Recent research from Best Practices reveals that even though travel and time off are rewards used less frequently by benchmarked companies, they are rated very effective by corporations, second only to cash rewards
Having a successful rewards and recognition programme can do wonders for employee morale, retention and overall workforce productivity. Yet 89% of benchmarked for-profit companies allocate less than 2% of their organisational budget to the management & maintenance of rewards and recognition programmes. This limited budget makes it difficult for managers to create effective systems and to find the right balance between monetary and non-monetary rewards for their employees.
Recent research on Benchmarking Rewards & Recognition programmes from Best Practices compares 131 organisations' data on the management of these programmes. Data is segmented between corporations and public or non-profit institutions.
Some key findings include:
- Almost 60% of respondents for both corporations and non-profit/public organisations say that senior managers often give rewards & recognition to employees on an individual basis.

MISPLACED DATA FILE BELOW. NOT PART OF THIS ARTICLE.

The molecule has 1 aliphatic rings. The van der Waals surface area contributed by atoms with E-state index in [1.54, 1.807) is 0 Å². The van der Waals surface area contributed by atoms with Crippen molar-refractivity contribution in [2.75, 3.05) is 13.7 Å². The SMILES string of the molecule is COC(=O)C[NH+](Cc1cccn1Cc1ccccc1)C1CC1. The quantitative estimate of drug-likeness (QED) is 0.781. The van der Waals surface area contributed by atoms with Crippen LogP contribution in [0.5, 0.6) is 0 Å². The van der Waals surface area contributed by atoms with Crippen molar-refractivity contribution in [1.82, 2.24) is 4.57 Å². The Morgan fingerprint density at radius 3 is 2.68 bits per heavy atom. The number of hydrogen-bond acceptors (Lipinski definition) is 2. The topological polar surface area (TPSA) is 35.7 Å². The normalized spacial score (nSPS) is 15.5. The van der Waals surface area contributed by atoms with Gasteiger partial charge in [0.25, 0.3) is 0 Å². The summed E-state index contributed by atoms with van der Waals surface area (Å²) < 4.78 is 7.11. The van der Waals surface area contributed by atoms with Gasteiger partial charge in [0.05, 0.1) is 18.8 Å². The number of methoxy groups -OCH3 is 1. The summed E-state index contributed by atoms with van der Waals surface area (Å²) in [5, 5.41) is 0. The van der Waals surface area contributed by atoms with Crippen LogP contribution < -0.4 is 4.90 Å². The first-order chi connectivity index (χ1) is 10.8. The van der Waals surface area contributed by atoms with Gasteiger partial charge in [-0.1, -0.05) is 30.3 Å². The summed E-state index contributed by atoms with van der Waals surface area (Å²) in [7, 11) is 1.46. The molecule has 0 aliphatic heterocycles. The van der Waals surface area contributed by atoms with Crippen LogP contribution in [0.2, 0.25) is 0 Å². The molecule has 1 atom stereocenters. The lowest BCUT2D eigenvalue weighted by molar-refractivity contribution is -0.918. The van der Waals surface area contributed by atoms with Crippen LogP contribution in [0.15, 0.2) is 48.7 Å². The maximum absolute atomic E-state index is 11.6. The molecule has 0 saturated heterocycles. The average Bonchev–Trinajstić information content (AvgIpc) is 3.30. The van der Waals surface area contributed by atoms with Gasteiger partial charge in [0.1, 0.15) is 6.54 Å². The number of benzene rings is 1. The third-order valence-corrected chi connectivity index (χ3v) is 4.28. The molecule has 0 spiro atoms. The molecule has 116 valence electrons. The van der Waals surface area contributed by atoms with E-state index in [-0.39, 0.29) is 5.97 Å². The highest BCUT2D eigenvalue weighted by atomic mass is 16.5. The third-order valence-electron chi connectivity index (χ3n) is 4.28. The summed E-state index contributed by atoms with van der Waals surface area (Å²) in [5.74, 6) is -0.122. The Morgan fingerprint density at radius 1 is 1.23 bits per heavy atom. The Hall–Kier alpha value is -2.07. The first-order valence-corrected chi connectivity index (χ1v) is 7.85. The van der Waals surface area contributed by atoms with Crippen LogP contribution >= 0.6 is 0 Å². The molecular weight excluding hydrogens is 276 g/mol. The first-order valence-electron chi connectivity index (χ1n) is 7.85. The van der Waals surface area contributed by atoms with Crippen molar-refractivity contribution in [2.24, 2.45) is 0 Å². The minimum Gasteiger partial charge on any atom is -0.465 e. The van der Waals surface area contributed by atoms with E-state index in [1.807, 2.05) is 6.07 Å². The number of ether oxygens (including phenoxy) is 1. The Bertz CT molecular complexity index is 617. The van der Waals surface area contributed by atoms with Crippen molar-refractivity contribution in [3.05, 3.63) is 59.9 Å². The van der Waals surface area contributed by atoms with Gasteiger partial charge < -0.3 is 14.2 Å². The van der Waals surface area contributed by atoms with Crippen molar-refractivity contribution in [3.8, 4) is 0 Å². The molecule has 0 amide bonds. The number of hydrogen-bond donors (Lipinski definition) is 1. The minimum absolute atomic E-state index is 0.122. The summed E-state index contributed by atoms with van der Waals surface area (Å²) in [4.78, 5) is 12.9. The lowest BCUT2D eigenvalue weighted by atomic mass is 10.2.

- Even though travel and time off are rewards used less frequently by benchmarked companies, they are rated very effective by corporations, second only to cash rewards.
- Corporations and non-profit organisations rarely tie rewards to the employees' salary. When organisations do offer rewards as a portion of compensation, the standard percentage is between 1% and 5% of base salary.
- Common employee feedback on rewards & recognition programmes is to widen the pool of potential recipients; to provide more choices of rewards; to apply programmes consistently and fairly and to offer a greater amount of rewards, such as personal feedback, in a more immediate fashion.
- Over three-quarters of organisations have a formal rewards and recognition programme. The majority of companies do not base their programmes on a theoretical model, but rather on company values or goals.
The findings in the document were drawn from primary research conducted through the Internet Benchmarking Exchange - a Global Benchmarking Council service based on benchmarking between multiple companies over the Internet.